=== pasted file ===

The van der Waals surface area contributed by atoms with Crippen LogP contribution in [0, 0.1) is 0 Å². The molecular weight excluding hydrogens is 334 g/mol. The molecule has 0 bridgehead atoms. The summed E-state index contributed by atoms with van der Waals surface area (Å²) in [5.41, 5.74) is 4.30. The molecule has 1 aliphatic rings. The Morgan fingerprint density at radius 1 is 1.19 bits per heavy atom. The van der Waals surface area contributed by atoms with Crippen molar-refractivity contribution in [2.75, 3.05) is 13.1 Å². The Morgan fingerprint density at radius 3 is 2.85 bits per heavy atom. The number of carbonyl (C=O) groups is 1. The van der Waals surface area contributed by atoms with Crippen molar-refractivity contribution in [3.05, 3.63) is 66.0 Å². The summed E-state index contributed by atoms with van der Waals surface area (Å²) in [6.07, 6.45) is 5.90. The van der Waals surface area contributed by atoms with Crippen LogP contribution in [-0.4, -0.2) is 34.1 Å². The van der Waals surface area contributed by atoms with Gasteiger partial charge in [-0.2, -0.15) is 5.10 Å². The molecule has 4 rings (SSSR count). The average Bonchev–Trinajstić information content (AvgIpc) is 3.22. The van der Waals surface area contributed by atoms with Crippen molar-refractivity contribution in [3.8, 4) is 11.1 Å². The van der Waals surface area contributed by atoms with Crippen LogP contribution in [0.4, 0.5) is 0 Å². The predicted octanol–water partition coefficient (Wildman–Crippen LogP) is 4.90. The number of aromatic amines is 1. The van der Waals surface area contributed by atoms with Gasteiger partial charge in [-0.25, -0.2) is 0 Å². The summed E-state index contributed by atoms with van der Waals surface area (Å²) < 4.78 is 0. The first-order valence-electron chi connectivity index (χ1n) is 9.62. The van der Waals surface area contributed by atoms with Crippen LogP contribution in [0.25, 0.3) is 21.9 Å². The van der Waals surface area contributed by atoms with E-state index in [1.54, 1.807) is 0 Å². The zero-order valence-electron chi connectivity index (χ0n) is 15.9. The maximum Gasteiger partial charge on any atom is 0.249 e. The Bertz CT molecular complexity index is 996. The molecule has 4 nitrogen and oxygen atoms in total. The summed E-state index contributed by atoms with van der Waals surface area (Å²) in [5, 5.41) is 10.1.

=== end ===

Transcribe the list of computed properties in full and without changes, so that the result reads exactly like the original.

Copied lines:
The van der Waals surface area contributed by atoms with Crippen LogP contribution in [0, 0.1) is 0 Å². The molecular weight excluding hydrogens is 334 g/mol. The molecule has 0 bridgehead atoms. The summed E-state index contributed by atoms with van der Waals surface area (Å²) in [5.41, 5.74) is 4.30. The molecule has 1 aliphatic rings. The Morgan fingerprint density at radius 1 is 1.19 bits per heavy atom. The van der Waals surface area contributed by atoms with Crippen molar-refractivity contribution in [2.75, 3.05) is 13.1 Å². The Morgan fingerprint density at radius 3 is 2.85 bits per heavy atom. The number of carbonyl (C=O) groups is 1. The van der Waals surface area contributed by atoms with Crippen molar-refractivity contribution in [3.05, 3.63) is 66.0 Å². The summed E-state index contributed by atoms with van der Waals surface area (Å²) in [6.07, 6.45) is 5.90. The van der Waals surface area contributed by atoms with Crippen LogP contribution in [-0.4, -0.2) is 34.1 Å². The van der Waals surface area contributed by atoms with Gasteiger partial charge in [-0.2, -0.15) is 5.10 Å². The molecule has 4 rings (SSSR count). The average Bonchev–Trinajstić information content (AvgIpc) is 3.22. The van der Waals surface area contributed by atoms with Crippen molar-refractivity contribution in [3.8, 4) is 11.1 Å². The van der Waals surface area contributed by atoms with Crippen LogP contribution in [0.4, 0.5) is 0 Å². The predicted octanol–water partition coefficient (Wildman–Crippen LogP) is 4.90. The number of aromatic amines is 1. The van der Waals surface area contributed by atoms with Gasteiger partial charge in [-0.25, -0.2) is 0 Å². The summed E-state index contributed by atoms with van der Waals surface area (Å²) < 4.78 is 0. The first-order valence-electron chi connectivity index (χ1n) is 9.62. The van der Waals surface area contributed by atoms with Crippen LogP contribution in [0.25, 0.3) is 21.9 Å². The van der Waals surface area contributed by atoms with E-state index in [1.54, 1.807) is 0 Å². The zero-order valence-electron chi connectivity index (χ0n) is 15.9. The maximum Gasteiger partial charge on any atom is 0.249 e. The Bertz CT molecular complexity index is 996. The molecule has 4 nitrogen and oxygen atoms in total. The summed E-state index contributed by atoms with van der Waals surface area (Å²) in [5, 5.41) is 10.1.